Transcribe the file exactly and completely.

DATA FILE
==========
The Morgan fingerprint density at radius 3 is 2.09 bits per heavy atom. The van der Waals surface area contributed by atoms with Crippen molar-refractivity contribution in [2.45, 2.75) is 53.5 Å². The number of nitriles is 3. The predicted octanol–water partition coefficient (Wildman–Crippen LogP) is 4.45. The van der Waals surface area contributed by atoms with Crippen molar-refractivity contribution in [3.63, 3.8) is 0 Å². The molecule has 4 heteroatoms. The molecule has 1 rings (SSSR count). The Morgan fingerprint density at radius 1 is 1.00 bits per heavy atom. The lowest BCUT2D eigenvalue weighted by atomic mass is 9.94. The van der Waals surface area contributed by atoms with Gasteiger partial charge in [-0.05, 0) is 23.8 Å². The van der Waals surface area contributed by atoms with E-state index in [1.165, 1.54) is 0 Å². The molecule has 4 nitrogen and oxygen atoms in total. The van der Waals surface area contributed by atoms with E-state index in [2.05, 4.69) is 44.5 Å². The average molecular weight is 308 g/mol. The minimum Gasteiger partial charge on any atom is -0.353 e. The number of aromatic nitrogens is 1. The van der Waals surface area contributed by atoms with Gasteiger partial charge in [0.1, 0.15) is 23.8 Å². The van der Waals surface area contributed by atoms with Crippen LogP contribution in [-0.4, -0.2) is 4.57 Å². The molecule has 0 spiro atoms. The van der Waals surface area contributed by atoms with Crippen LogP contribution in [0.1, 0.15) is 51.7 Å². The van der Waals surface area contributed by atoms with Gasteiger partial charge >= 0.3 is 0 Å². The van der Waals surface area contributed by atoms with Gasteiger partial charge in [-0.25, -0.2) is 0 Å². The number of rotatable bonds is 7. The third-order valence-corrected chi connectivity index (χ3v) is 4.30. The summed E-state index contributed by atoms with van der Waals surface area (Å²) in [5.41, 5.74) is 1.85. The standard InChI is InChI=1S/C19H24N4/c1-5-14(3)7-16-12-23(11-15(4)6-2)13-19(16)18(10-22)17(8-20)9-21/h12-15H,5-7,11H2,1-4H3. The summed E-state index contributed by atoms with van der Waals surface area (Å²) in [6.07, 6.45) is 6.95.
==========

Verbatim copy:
The Morgan fingerprint density at radius 3 is 2.09 bits per heavy atom. The van der Waals surface area contributed by atoms with Crippen molar-refractivity contribution in [2.45, 2.75) is 53.5 Å². The number of nitriles is 3. The predicted octanol–water partition coefficient (Wildman–Crippen LogP) is 4.45. The van der Waals surface area contributed by atoms with Crippen molar-refractivity contribution in [3.63, 3.8) is 0 Å². The molecule has 4 heteroatoms. The molecule has 1 rings (SSSR count). The Morgan fingerprint density at radius 1 is 1.00 bits per heavy atom. The lowest BCUT2D eigenvalue weighted by atomic mass is 9.94. The van der Waals surface area contributed by atoms with Gasteiger partial charge in [-0.05, 0) is 23.8 Å². The van der Waals surface area contributed by atoms with E-state index in [1.165, 1.54) is 0 Å². The molecule has 4 nitrogen and oxygen atoms in total. The van der Waals surface area contributed by atoms with E-state index in [2.05, 4.69) is 44.5 Å². The average molecular weight is 308 g/mol. The minimum Gasteiger partial charge on any atom is -0.353 e. The number of aromatic nitrogens is 1. The van der Waals surface area contributed by atoms with Gasteiger partial charge in [0.1, 0.15) is 23.8 Å². The van der Waals surface area contributed by atoms with Crippen LogP contribution in [-0.4, -0.2) is 4.57 Å². The molecule has 0 spiro atoms. The van der Waals surface area contributed by atoms with Crippen LogP contribution in [0.1, 0.15) is 51.7 Å². The van der Waals surface area contributed by atoms with Gasteiger partial charge >= 0.3 is 0 Å². The van der Waals surface area contributed by atoms with Gasteiger partial charge in [-0.25, -0.2) is 0 Å². The number of rotatable bonds is 7. The third-order valence-corrected chi connectivity index (χ3v) is 4.30. The summed E-state index contributed by atoms with van der Waals surface area (Å²) in [5.41, 5.74) is 1.85. The standard InChI is InChI=1S/C19H24N4/c1-5-14(3)7-16-12-23(11-15(4)6-2)13-19(16)18(10-22)17(8-20)9-21/h12-15H,5-7,11H2,1-4H3. The summed E-state index contributed by atoms with van der Waals surface area (Å²) in [6.07, 6.45) is 6.95.